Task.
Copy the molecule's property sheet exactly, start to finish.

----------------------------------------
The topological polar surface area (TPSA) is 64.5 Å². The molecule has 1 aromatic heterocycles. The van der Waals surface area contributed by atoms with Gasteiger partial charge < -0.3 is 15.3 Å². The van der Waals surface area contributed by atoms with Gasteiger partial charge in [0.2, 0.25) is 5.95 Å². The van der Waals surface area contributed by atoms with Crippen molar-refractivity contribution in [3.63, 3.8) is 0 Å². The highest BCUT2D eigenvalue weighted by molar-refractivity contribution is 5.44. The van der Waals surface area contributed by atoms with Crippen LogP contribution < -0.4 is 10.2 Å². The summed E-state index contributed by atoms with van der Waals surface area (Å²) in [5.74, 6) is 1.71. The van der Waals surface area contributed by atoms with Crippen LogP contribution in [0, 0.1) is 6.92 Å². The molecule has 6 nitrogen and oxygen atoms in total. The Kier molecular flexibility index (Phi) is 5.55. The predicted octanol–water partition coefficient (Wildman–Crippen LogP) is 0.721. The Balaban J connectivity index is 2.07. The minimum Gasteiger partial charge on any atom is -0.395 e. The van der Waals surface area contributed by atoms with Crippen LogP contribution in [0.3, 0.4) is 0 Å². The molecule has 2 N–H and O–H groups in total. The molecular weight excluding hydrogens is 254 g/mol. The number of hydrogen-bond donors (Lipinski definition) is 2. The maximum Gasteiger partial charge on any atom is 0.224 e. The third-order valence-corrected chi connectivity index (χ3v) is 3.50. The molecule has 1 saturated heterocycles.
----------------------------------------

The topological polar surface area (TPSA) is 64.5 Å². The molecule has 1 aromatic heterocycles. The van der Waals surface area contributed by atoms with Gasteiger partial charge < -0.3 is 15.3 Å². The van der Waals surface area contributed by atoms with Gasteiger partial charge in [0.2, 0.25) is 5.95 Å². The van der Waals surface area contributed by atoms with Crippen molar-refractivity contribution in [3.63, 3.8) is 0 Å². The highest BCUT2D eigenvalue weighted by molar-refractivity contribution is 5.44. The van der Waals surface area contributed by atoms with Crippen LogP contribution < -0.4 is 10.2 Å². The summed E-state index contributed by atoms with van der Waals surface area (Å²) in [5.74, 6) is 1.71. The van der Waals surface area contributed by atoms with Crippen LogP contribution in [0, 0.1) is 6.92 Å². The molecule has 6 nitrogen and oxygen atoms in total. The Kier molecular flexibility index (Phi) is 5.55. The predicted octanol–water partition coefficient (Wildman–Crippen LogP) is 0.721. The Balaban J connectivity index is 2.07. The minimum Gasteiger partial charge on any atom is -0.395 e. The van der Waals surface area contributed by atoms with Crippen LogP contribution in [0.3, 0.4) is 0 Å². The molecule has 2 N–H and O–H groups in total. The molecular weight excluding hydrogens is 254 g/mol. The number of hydrogen-bond donors (Lipinski definition) is 2. The maximum Gasteiger partial charge on any atom is 0.224 e. The third-order valence-corrected chi connectivity index (χ3v) is 3.50. The molecule has 1 saturated heterocycles.